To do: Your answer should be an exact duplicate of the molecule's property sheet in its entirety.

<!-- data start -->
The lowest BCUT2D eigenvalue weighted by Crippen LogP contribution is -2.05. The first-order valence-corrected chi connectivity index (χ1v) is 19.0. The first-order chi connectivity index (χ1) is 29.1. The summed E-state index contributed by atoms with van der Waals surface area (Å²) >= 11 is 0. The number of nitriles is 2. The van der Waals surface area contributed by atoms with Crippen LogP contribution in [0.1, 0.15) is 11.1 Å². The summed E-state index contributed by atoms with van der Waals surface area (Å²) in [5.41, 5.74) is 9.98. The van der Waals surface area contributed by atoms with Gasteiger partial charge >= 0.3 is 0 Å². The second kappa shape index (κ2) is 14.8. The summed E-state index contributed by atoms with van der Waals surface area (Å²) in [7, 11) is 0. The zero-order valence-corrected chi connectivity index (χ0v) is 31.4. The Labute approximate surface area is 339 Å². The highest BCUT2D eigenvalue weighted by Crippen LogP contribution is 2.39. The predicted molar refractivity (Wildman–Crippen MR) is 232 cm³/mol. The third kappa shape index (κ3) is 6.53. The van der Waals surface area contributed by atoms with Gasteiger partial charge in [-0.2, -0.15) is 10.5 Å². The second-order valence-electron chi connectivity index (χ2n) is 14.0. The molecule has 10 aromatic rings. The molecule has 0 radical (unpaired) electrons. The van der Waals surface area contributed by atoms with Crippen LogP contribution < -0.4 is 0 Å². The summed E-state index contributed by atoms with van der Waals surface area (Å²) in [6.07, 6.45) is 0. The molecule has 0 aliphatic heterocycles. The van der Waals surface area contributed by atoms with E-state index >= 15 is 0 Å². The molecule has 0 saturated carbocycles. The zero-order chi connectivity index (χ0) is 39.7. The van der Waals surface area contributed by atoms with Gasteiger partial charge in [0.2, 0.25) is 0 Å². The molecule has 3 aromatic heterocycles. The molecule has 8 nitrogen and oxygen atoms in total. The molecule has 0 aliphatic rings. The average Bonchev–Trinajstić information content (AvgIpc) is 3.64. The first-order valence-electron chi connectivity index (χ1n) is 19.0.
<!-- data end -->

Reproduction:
The lowest BCUT2D eigenvalue weighted by Crippen LogP contribution is -2.05. The first-order valence-corrected chi connectivity index (χ1v) is 19.0. The first-order chi connectivity index (χ1) is 29.1. The summed E-state index contributed by atoms with van der Waals surface area (Å²) >= 11 is 0. The number of nitriles is 2. The van der Waals surface area contributed by atoms with Crippen LogP contribution in [0.1, 0.15) is 11.1 Å². The summed E-state index contributed by atoms with van der Waals surface area (Å²) in [5.41, 5.74) is 9.98. The van der Waals surface area contributed by atoms with Gasteiger partial charge >= 0.3 is 0 Å². The second kappa shape index (κ2) is 14.8. The summed E-state index contributed by atoms with van der Waals surface area (Å²) in [7, 11) is 0. The zero-order valence-corrected chi connectivity index (χ0v) is 31.4. The Labute approximate surface area is 339 Å². The highest BCUT2D eigenvalue weighted by Crippen LogP contribution is 2.39. The predicted molar refractivity (Wildman–Crippen MR) is 232 cm³/mol. The third kappa shape index (κ3) is 6.53. The van der Waals surface area contributed by atoms with Gasteiger partial charge in [-0.2, -0.15) is 10.5 Å². The second-order valence-electron chi connectivity index (χ2n) is 14.0. The molecule has 10 aromatic rings. The molecule has 0 radical (unpaired) electrons. The van der Waals surface area contributed by atoms with Crippen LogP contribution < -0.4 is 0 Å². The summed E-state index contributed by atoms with van der Waals surface area (Å²) in [6.07, 6.45) is 0. The molecule has 0 aliphatic heterocycles. The van der Waals surface area contributed by atoms with E-state index >= 15 is 0 Å². The molecule has 0 saturated carbocycles. The zero-order chi connectivity index (χ0) is 39.7. The van der Waals surface area contributed by atoms with Gasteiger partial charge in [0.2, 0.25) is 0 Å². The molecule has 3 aromatic heterocycles. The molecule has 8 nitrogen and oxygen atoms in total. The molecule has 0 aliphatic rings. The average Bonchev–Trinajstić information content (AvgIpc) is 3.64. The first-order valence-electron chi connectivity index (χ1n) is 19.0.